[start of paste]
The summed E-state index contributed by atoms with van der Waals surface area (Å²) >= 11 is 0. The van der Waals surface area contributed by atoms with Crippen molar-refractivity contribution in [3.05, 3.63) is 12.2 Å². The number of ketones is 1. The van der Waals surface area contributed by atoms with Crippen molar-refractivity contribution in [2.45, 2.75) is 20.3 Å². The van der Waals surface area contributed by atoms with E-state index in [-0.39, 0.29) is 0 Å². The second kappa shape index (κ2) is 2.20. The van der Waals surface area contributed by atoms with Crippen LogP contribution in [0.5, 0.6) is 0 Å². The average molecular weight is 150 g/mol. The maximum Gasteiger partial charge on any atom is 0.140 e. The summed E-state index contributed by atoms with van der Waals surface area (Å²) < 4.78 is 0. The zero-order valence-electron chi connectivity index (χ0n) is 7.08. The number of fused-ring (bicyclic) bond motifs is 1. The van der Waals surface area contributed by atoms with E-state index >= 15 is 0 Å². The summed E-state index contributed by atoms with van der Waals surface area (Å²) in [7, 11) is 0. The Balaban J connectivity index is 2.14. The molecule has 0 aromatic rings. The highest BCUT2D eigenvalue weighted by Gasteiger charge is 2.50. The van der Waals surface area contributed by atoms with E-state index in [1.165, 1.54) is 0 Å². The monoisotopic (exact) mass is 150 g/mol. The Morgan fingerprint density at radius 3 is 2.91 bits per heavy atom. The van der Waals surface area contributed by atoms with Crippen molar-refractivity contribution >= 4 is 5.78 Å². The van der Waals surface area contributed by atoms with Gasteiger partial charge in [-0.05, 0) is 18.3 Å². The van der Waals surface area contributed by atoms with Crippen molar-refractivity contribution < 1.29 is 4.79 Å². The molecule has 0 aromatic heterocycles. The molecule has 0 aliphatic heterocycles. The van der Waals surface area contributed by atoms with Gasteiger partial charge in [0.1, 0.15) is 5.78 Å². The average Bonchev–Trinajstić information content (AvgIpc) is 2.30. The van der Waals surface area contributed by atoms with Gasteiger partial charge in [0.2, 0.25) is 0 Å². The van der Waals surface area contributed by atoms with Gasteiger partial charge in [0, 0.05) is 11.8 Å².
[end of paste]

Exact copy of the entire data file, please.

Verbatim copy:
The summed E-state index contributed by atoms with van der Waals surface area (Å²) >= 11 is 0. The van der Waals surface area contributed by atoms with Crippen molar-refractivity contribution in [3.05, 3.63) is 12.2 Å². The number of ketones is 1. The van der Waals surface area contributed by atoms with Crippen molar-refractivity contribution in [2.45, 2.75) is 20.3 Å². The van der Waals surface area contributed by atoms with E-state index in [-0.39, 0.29) is 0 Å². The second kappa shape index (κ2) is 2.20. The van der Waals surface area contributed by atoms with Crippen LogP contribution in [0.5, 0.6) is 0 Å². The average molecular weight is 150 g/mol. The maximum Gasteiger partial charge on any atom is 0.140 e. The summed E-state index contributed by atoms with van der Waals surface area (Å²) < 4.78 is 0. The zero-order valence-electron chi connectivity index (χ0n) is 7.08. The number of fused-ring (bicyclic) bond motifs is 1. The van der Waals surface area contributed by atoms with E-state index >= 15 is 0 Å². The summed E-state index contributed by atoms with van der Waals surface area (Å²) in [7, 11) is 0. The Balaban J connectivity index is 2.14. The molecule has 0 aromatic rings. The highest BCUT2D eigenvalue weighted by Gasteiger charge is 2.50. The van der Waals surface area contributed by atoms with E-state index in [1.165, 1.54) is 0 Å². The monoisotopic (exact) mass is 150 g/mol. The Morgan fingerprint density at radius 3 is 2.91 bits per heavy atom. The van der Waals surface area contributed by atoms with Crippen molar-refractivity contribution >= 4 is 5.78 Å². The van der Waals surface area contributed by atoms with Gasteiger partial charge in [-0.05, 0) is 18.3 Å². The van der Waals surface area contributed by atoms with Crippen molar-refractivity contribution < 1.29 is 4.79 Å². The molecule has 0 aromatic heterocycles. The molecule has 0 aliphatic heterocycles. The van der Waals surface area contributed by atoms with Gasteiger partial charge in [0.1, 0.15) is 5.78 Å². The average Bonchev–Trinajstić information content (AvgIpc) is 2.30. The van der Waals surface area contributed by atoms with Gasteiger partial charge in [0.2, 0.25) is 0 Å². The van der Waals surface area contributed by atoms with Gasteiger partial charge in [0, 0.05) is 11.8 Å².